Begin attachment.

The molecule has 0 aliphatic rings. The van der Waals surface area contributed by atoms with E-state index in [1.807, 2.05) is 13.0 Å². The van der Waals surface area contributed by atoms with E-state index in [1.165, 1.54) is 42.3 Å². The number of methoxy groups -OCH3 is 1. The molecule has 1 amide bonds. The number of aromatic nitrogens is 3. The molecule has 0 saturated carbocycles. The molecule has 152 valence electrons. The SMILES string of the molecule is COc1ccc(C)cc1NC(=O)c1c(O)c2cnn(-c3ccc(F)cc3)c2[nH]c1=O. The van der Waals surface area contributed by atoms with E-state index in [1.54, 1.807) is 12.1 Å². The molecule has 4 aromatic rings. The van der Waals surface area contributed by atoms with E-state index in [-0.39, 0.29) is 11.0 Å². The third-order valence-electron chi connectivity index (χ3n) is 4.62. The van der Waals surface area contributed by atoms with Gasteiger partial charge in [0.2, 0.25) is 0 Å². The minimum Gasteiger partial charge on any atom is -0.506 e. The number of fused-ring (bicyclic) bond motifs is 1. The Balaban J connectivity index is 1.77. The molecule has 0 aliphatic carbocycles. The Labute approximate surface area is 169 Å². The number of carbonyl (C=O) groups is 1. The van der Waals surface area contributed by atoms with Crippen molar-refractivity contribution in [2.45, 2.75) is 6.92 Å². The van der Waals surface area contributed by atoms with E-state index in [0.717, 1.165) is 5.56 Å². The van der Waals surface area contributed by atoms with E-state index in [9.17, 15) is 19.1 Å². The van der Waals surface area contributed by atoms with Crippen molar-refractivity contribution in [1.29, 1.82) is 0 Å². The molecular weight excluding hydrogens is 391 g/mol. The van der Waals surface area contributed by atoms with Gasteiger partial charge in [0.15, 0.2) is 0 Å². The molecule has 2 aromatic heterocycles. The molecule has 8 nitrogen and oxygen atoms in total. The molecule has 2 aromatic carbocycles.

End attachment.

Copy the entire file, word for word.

The molecule has 0 aliphatic rings. The van der Waals surface area contributed by atoms with E-state index in [1.807, 2.05) is 13.0 Å². The van der Waals surface area contributed by atoms with E-state index in [1.165, 1.54) is 42.3 Å². The number of methoxy groups -OCH3 is 1. The molecule has 1 amide bonds. The number of aromatic nitrogens is 3. The molecule has 0 saturated carbocycles. The molecule has 152 valence electrons. The SMILES string of the molecule is COc1ccc(C)cc1NC(=O)c1c(O)c2cnn(-c3ccc(F)cc3)c2[nH]c1=O. The van der Waals surface area contributed by atoms with E-state index in [1.54, 1.807) is 12.1 Å². The molecule has 4 aromatic rings. The van der Waals surface area contributed by atoms with E-state index in [-0.39, 0.29) is 11.0 Å². The third-order valence-electron chi connectivity index (χ3n) is 4.62. The van der Waals surface area contributed by atoms with Gasteiger partial charge in [0.2, 0.25) is 0 Å². The minimum Gasteiger partial charge on any atom is -0.506 e. The number of fused-ring (bicyclic) bond motifs is 1. The Balaban J connectivity index is 1.77. The molecule has 0 aliphatic carbocycles. The Labute approximate surface area is 169 Å². The number of carbonyl (C=O) groups is 1. The van der Waals surface area contributed by atoms with Crippen molar-refractivity contribution in [2.45, 2.75) is 6.92 Å². The van der Waals surface area contributed by atoms with E-state index in [0.717, 1.165) is 5.56 Å². The van der Waals surface area contributed by atoms with E-state index in [9.17, 15) is 19.1 Å². The van der Waals surface area contributed by atoms with Crippen molar-refractivity contribution in [1.29, 1.82) is 0 Å². The molecular weight excluding hydrogens is 391 g/mol. The van der Waals surface area contributed by atoms with Gasteiger partial charge in [0.15, 0.2) is 0 Å². The molecule has 2 aromatic heterocycles. The molecule has 8 nitrogen and oxygen atoms in total. The molecule has 2 aromatic carbocycles.